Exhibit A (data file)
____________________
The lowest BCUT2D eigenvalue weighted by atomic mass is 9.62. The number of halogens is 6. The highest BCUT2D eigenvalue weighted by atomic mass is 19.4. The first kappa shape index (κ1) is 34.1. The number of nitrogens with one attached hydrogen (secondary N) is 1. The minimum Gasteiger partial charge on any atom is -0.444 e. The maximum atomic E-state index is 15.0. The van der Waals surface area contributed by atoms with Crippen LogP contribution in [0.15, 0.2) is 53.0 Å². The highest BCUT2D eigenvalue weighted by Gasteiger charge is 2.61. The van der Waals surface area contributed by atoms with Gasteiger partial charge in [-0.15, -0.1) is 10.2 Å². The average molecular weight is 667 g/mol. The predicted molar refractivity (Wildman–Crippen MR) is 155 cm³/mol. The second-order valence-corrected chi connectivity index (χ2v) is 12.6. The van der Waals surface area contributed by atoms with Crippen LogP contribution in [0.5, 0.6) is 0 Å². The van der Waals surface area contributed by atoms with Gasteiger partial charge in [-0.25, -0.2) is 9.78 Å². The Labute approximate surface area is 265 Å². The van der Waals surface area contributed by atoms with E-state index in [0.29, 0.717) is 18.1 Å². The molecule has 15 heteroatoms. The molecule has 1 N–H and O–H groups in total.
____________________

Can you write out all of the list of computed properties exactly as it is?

The lowest BCUT2D eigenvalue weighted by atomic mass is 9.62. The number of halogens is 6. The highest BCUT2D eigenvalue weighted by atomic mass is 19.4. The first kappa shape index (κ1) is 34.1. The number of nitrogens with one attached hydrogen (secondary N) is 1. The minimum Gasteiger partial charge on any atom is -0.444 e. The maximum atomic E-state index is 15.0. The van der Waals surface area contributed by atoms with Crippen LogP contribution in [0.15, 0.2) is 53.0 Å². The highest BCUT2D eigenvalue weighted by Gasteiger charge is 2.61. The van der Waals surface area contributed by atoms with Gasteiger partial charge in [-0.15, -0.1) is 10.2 Å². The average molecular weight is 667 g/mol. The predicted molar refractivity (Wildman–Crippen MR) is 155 cm³/mol. The second-order valence-corrected chi connectivity index (χ2v) is 12.6. The van der Waals surface area contributed by atoms with Crippen LogP contribution in [0.5, 0.6) is 0 Å². The van der Waals surface area contributed by atoms with Gasteiger partial charge in [-0.25, -0.2) is 9.78 Å². The Labute approximate surface area is 265 Å². The van der Waals surface area contributed by atoms with E-state index in [0.29, 0.717) is 18.1 Å². The molecule has 15 heteroatoms. The molecule has 1 N–H and O–H groups in total.